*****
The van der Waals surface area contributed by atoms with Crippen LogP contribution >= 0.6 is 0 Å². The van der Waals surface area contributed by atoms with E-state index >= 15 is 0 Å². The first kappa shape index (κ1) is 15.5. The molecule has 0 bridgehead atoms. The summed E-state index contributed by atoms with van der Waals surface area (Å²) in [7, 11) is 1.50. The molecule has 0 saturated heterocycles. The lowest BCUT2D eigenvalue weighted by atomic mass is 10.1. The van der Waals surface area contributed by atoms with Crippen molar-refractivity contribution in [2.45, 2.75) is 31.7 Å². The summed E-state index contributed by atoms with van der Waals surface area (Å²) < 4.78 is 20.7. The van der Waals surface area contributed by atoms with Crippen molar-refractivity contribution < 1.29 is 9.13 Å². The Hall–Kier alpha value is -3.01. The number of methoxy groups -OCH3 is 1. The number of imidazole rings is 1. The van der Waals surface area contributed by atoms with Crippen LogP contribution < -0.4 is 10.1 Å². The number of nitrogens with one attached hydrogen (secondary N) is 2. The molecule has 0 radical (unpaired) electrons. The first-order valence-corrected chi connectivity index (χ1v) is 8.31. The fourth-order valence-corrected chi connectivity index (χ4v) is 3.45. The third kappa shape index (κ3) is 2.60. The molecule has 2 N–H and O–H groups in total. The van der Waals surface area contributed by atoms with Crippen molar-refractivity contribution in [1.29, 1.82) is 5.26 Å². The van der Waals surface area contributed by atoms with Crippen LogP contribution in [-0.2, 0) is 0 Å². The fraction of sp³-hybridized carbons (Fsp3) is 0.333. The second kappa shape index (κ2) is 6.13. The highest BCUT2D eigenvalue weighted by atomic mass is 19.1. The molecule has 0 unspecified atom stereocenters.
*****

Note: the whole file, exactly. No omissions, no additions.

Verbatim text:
The van der Waals surface area contributed by atoms with Crippen LogP contribution >= 0.6 is 0 Å². The van der Waals surface area contributed by atoms with E-state index >= 15 is 0 Å². The first kappa shape index (κ1) is 15.5. The molecule has 0 bridgehead atoms. The summed E-state index contributed by atoms with van der Waals surface area (Å²) in [7, 11) is 1.50. The molecule has 0 saturated heterocycles. The lowest BCUT2D eigenvalue weighted by atomic mass is 10.1. The van der Waals surface area contributed by atoms with Crippen molar-refractivity contribution in [2.45, 2.75) is 31.7 Å². The summed E-state index contributed by atoms with van der Waals surface area (Å²) < 4.78 is 20.7. The van der Waals surface area contributed by atoms with Crippen molar-refractivity contribution < 1.29 is 9.13 Å². The Hall–Kier alpha value is -3.01. The number of methoxy groups -OCH3 is 1. The number of imidazole rings is 1. The van der Waals surface area contributed by atoms with Crippen LogP contribution < -0.4 is 10.1 Å². The number of nitrogens with one attached hydrogen (secondary N) is 2. The molecule has 0 radical (unpaired) electrons. The first-order valence-corrected chi connectivity index (χ1v) is 8.31. The fourth-order valence-corrected chi connectivity index (χ4v) is 3.45. The third kappa shape index (κ3) is 2.60. The molecule has 2 N–H and O–H groups in total. The van der Waals surface area contributed by atoms with Crippen molar-refractivity contribution in [1.29, 1.82) is 5.26 Å². The van der Waals surface area contributed by atoms with Crippen LogP contribution in [-0.2, 0) is 0 Å². The fraction of sp³-hybridized carbons (Fsp3) is 0.333. The second kappa shape index (κ2) is 6.13. The highest BCUT2D eigenvalue weighted by atomic mass is 19.1. The molecule has 0 unspecified atom stereocenters.